RB Leipzig have a reputation for unearthing top talent and their players have found themselves under the transfer spotlight once again.
RB Leipzig’s Transfer Policy: Develop Talent and Then Develop Profit Margins
The club’s transfer policy is a point of contention for some. While RB Leipzig manages to produce some top talent they also have no qualms about selling them, in fact, they encourage it. Their reputation, transfer policy, and ownership has caused some rival fans to boycott their games. However, Naby Keita is a prime example of how effective the robust business plan is. Keita joined Liverpool for a whopping £54 million. This is just one of a number of done deals and more look to follow. It seems RB Leipzig are masters at crafting players into profitable assets, with more to come.
Are Further Big Deals Incoming?
Every day there are news articles announcing the arrival of yet another must-buy-wonder-kid. RB Leipzig take advantage of this reporting and are experts in creating profitable stars. Fierce transfer duelling is currently taking place for a number of their players. Dayot Upamecano is already next on the shop window with a £70 million pound price tag. Arsenal are among the teams vying for Upamecano but the hefty price tag might dissuade them. Timo Werner, another young star seemingly destined for greatness, is also being linked to other clubs. The aforementioned players will fetch a hefty price which is proof that RB Leipzig’s transfer policy is working well.
The Transfer Culture at RB Leipzig
RB Leipzig are well-known across football and are top contenders in the Bundesliga. However, their reputation in Germany is muddied by their somewhat unconventional rise to the top. The club, formerly known as SSV Markranstädt, was bought by Redbull in 2009 and thus their past, present, and future changed forever. The newfound wealth allowed the club to catapult itself into the Bundesliga. One key feature of how the club operates is its transfer policy and playing style. The club rarely signs players over the age of 24 and plays attractive football. This allows the club to focus on the potential and future market value of players. While their insistence on using attractive, attacking tactics creates the perfect shop-window for any would-be buyers.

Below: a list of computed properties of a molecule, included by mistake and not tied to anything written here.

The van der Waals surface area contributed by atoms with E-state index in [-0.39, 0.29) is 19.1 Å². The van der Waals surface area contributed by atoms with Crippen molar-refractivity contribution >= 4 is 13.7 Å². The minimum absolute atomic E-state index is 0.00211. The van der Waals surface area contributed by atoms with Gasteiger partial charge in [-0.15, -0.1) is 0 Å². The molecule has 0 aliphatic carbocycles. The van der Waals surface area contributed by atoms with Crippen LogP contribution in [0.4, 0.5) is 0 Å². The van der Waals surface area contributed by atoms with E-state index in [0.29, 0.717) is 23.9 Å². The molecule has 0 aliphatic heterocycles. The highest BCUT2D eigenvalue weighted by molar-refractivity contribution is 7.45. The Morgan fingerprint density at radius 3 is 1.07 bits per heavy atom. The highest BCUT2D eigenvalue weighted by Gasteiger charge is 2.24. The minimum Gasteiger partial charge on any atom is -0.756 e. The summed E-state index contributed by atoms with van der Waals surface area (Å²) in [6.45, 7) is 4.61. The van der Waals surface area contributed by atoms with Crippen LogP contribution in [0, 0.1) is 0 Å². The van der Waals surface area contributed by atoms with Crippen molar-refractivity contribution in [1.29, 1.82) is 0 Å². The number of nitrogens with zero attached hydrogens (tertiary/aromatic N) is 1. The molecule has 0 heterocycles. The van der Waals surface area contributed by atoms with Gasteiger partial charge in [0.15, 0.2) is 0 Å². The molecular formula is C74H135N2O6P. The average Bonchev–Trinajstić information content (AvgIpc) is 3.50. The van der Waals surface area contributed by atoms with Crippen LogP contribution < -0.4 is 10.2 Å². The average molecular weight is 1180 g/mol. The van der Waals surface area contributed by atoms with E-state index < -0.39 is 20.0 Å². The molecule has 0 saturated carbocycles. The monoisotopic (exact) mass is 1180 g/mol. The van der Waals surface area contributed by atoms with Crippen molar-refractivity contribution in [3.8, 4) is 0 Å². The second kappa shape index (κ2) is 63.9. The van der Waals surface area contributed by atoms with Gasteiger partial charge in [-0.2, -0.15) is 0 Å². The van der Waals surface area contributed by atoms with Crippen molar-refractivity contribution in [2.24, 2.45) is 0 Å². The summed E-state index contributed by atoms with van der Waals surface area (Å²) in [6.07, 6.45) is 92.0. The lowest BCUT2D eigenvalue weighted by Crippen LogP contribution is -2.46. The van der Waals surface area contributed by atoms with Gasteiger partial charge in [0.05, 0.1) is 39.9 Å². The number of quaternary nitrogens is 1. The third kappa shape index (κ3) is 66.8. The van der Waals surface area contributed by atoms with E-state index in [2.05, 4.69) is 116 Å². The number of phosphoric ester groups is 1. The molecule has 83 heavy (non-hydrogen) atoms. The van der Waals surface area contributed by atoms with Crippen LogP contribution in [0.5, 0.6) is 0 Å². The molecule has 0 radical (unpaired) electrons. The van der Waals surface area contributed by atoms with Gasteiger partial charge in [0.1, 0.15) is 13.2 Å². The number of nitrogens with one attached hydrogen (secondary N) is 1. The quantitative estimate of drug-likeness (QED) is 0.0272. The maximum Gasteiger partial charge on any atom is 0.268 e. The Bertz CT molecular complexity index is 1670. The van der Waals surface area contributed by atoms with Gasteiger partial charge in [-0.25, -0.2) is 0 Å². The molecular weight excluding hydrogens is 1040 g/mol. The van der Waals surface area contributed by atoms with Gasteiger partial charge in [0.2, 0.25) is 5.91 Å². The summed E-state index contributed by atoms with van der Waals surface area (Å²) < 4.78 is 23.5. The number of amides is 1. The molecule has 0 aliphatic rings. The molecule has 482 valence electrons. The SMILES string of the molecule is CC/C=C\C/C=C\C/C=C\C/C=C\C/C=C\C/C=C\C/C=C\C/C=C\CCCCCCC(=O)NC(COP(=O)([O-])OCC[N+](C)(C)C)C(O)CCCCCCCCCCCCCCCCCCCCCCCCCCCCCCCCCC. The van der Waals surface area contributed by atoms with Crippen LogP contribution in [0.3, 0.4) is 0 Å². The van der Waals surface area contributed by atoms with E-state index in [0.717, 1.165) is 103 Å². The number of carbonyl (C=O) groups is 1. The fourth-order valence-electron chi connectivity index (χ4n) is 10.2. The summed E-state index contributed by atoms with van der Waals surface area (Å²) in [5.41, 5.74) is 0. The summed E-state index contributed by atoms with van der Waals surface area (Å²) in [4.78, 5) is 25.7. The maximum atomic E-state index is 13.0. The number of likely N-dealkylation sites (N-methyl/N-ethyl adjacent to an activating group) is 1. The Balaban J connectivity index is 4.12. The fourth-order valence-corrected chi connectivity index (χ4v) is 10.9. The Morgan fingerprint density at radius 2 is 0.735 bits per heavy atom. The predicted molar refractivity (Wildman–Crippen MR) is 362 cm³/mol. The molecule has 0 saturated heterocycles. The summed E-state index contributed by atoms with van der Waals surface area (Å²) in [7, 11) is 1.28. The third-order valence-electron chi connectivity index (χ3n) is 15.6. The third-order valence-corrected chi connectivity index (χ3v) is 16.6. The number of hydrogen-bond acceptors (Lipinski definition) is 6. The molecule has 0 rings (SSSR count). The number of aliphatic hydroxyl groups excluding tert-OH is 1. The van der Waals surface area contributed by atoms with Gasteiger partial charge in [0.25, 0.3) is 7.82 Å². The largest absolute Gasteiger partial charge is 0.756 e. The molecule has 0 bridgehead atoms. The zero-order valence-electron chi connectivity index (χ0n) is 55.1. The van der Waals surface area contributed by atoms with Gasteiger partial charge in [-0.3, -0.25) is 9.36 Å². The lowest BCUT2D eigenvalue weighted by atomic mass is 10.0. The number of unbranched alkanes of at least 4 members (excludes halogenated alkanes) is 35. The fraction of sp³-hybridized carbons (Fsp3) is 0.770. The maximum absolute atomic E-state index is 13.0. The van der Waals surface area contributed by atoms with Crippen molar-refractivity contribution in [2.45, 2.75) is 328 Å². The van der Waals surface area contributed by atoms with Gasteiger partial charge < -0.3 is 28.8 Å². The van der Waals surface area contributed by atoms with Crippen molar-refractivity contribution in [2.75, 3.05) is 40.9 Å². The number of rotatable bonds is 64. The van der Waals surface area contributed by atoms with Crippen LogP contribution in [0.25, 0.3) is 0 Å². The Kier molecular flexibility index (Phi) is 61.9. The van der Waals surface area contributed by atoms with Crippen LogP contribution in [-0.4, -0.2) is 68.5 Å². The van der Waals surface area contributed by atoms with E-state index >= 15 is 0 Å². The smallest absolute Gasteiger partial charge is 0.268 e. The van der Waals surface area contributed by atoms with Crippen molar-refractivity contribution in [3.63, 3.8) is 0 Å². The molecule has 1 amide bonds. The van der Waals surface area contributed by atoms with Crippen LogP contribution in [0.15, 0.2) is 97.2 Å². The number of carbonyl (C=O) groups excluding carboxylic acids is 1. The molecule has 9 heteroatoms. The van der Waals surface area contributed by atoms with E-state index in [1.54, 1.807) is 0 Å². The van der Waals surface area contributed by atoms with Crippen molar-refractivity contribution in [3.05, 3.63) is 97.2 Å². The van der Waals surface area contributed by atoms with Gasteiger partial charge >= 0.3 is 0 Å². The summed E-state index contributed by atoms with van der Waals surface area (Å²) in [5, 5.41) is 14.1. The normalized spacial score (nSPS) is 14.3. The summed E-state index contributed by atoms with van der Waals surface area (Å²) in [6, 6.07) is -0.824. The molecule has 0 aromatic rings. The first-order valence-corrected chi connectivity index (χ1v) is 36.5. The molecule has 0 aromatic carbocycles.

Should Football Come Before Business?
The policies in place at RB Leipzig may seem counter-intuitive, after all, no fan enjoys their team cashing in on their best players. The fast rise of RB Leipzig has also infuriated some rival fans in Germany, who believe that the way the club operates is anti-football. When speaking to the Guardian, Jan-Henrik Gruszecki, a spokesperson of a protest against RB Leipzig, said Leipzig plays football in order to sell a product and a lifestyle.” But no one can deny that RB Leipzig consistently perform well. The team seamlessly replaces their big-name stars and if they can continue this, and keep their fans happy, then its a simple case of having their cake and eating it too.